Many since 2015 and the election of the Law and Justice (PiS) party to government in Poland have asked if the post-communist transition to liberal-democracy hadn’t been a detour and not a destination.
Defenders of the ‘Enlightenment Project’ in the region began to fret that Poland—like Hungary and Russia—was simply reverting to type: etatist, socially repressive, xenophobic. Not that many knew what an Eastern Europe or Polish ‘type’ might look like, except via James Bond movies, Borat or the stereotype of the Polish plumber.
Indeed, within 12 months of winning the October 2015 parliamentary election the new government under PiS had apparently launched assaults on three bastions of the post-89 order: liberal democracy, the liberal economy and liberal society.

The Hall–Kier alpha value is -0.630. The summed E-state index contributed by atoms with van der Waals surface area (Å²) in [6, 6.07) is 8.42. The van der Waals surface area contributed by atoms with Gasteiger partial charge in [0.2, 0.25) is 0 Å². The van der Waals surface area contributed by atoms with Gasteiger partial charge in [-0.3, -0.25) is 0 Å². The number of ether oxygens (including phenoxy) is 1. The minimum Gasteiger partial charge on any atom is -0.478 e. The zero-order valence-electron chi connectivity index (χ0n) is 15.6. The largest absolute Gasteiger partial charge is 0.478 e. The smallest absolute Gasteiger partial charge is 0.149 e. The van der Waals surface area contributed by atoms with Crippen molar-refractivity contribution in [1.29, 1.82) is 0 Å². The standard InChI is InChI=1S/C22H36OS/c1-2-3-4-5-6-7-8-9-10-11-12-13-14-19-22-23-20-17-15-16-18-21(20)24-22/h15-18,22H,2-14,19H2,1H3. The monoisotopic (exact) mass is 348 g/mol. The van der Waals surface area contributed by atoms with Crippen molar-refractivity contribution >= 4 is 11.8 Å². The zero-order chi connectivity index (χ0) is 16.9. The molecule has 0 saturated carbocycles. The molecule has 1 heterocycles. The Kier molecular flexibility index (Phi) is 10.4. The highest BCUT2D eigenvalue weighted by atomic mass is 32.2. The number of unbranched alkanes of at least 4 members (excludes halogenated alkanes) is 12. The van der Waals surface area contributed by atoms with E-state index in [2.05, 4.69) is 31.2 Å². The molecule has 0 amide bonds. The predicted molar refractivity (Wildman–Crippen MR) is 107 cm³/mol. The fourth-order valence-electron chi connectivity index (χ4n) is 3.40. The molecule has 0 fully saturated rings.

The European Commission and others called in vain for PiS to rein in its perceived attacks on democracy. But, like Viktor Orbán in Hungary and Recep Tayyip Erdoğan in Turkey, the more “the international elite” admonished rather than punished, the weaker it itself looked and the stronger the ‘strong men’ who had challenged it appeared to their populist domestic bases.
PiS also upset the EU by refusing to take in refugees, triggering the regurgitation of some old tropes in the Western media, some rehashing the perennial accusations of Polish racism, others the peripheral, backward, ‘wild’ East, others reporting on the simple ingratitude of it, after all that EU cash that had poured into new roads. But this also reinforced the party’s domestic message: Poland is